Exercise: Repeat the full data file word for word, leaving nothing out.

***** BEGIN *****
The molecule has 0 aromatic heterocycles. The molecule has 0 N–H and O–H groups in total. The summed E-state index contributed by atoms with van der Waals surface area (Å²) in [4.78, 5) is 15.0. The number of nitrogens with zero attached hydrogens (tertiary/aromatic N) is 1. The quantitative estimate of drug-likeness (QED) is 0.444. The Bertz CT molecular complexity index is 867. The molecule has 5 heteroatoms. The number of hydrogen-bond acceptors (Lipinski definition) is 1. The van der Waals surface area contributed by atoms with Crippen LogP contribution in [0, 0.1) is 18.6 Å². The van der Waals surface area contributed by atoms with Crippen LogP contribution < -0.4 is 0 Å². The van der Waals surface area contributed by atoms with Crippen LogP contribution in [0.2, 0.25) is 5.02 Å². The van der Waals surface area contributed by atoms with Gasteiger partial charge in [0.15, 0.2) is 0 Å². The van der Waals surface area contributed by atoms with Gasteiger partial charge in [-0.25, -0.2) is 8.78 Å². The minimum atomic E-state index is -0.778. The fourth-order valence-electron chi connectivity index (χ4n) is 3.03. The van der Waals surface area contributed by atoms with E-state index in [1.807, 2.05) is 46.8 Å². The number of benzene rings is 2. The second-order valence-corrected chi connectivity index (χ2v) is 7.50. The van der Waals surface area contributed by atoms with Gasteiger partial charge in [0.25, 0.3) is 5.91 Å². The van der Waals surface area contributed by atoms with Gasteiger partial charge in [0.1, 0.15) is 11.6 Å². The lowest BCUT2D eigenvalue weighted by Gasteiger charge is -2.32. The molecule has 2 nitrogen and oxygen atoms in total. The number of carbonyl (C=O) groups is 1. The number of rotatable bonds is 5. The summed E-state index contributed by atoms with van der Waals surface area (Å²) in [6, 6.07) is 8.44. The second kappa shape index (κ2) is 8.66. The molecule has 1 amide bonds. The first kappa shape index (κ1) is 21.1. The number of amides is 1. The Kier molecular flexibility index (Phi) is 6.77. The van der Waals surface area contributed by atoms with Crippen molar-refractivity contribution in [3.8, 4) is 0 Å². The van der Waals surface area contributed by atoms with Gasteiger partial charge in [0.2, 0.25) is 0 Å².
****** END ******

The molecule has 0 aromatic heterocycles. The molecule has 0 N–H and O–H groups in total. The summed E-state index contributed by atoms with van der Waals surface area (Å²) in [4.78, 5) is 15.0. The number of nitrogens with zero attached hydrogens (tertiary/aromatic N) is 1. The quantitative estimate of drug-likeness (QED) is 0.444. The Bertz CT molecular complexity index is 867. The molecule has 5 heteroatoms. The number of hydrogen-bond acceptors (Lipinski definition) is 1. The van der Waals surface area contributed by atoms with Crippen LogP contribution in [0, 0.1) is 18.6 Å². The van der Waals surface area contributed by atoms with Crippen LogP contribution < -0.4 is 0 Å². The van der Waals surface area contributed by atoms with Crippen LogP contribution in [0.2, 0.25) is 5.02 Å². The van der Waals surface area contributed by atoms with Gasteiger partial charge in [0.15, 0.2) is 0 Å². The van der Waals surface area contributed by atoms with Gasteiger partial charge in [-0.25, -0.2) is 8.78 Å². The minimum atomic E-state index is -0.778. The fourth-order valence-electron chi connectivity index (χ4n) is 3.03. The van der Waals surface area contributed by atoms with E-state index in [1.807, 2.05) is 46.8 Å². The number of benzene rings is 2. The second-order valence-corrected chi connectivity index (χ2v) is 7.50. The van der Waals surface area contributed by atoms with Gasteiger partial charge in [0.25, 0.3) is 5.91 Å². The van der Waals surface area contributed by atoms with Gasteiger partial charge in [0.1, 0.15) is 11.6 Å². The lowest BCUT2D eigenvalue weighted by Gasteiger charge is -2.32. The molecule has 2 nitrogen and oxygen atoms in total. The number of carbonyl (C=O) groups is 1. The number of rotatable bonds is 5. The summed E-state index contributed by atoms with van der Waals surface area (Å²) in [6, 6.07) is 8.44. The second kappa shape index (κ2) is 8.66. The molecule has 1 amide bonds. The first kappa shape index (κ1) is 21.1. The number of amides is 1. The Kier molecular flexibility index (Phi) is 6.77. The van der Waals surface area contributed by atoms with Crippen molar-refractivity contribution in [3.8, 4) is 0 Å². The van der Waals surface area contributed by atoms with Gasteiger partial charge in [0.2, 0.25) is 0 Å².